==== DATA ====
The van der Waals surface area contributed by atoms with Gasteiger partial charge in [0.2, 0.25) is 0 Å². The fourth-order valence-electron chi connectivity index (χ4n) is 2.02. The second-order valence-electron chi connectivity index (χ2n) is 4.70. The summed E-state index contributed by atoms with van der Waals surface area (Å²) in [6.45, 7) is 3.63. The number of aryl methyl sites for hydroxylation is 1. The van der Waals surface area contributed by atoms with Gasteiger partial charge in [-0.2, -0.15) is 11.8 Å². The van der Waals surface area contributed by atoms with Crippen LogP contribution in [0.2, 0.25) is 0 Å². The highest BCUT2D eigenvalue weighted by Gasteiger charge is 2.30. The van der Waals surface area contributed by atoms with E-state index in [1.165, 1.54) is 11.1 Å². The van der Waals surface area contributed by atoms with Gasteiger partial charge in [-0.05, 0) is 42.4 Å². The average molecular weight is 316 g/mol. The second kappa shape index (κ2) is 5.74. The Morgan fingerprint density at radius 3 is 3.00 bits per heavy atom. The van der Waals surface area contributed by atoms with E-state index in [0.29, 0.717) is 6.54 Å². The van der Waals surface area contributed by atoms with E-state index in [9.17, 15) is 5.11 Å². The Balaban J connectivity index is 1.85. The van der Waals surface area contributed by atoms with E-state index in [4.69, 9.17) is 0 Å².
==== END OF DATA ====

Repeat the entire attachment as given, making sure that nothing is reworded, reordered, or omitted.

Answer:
The van der Waals surface area contributed by atoms with Gasteiger partial charge in [0.2, 0.25) is 0 Å². The fourth-order valence-electron chi connectivity index (χ4n) is 2.02. The second-order valence-electron chi connectivity index (χ2n) is 4.70. The summed E-state index contributed by atoms with van der Waals surface area (Å²) in [6.45, 7) is 3.63. The number of aryl methyl sites for hydroxylation is 1. The van der Waals surface area contributed by atoms with Gasteiger partial charge in [-0.2, -0.15) is 11.8 Å². The van der Waals surface area contributed by atoms with Crippen LogP contribution in [0.2, 0.25) is 0 Å². The highest BCUT2D eigenvalue weighted by Gasteiger charge is 2.30. The van der Waals surface area contributed by atoms with E-state index in [1.165, 1.54) is 11.1 Å². The van der Waals surface area contributed by atoms with Gasteiger partial charge in [-0.05, 0) is 42.4 Å². The average molecular weight is 316 g/mol. The second kappa shape index (κ2) is 5.74. The Morgan fingerprint density at radius 3 is 3.00 bits per heavy atom. The van der Waals surface area contributed by atoms with E-state index in [0.29, 0.717) is 6.54 Å². The van der Waals surface area contributed by atoms with E-state index in [9.17, 15) is 5.11 Å². The Balaban J connectivity index is 1.85. The van der Waals surface area contributed by atoms with E-state index in [4.69, 9.17) is 0 Å².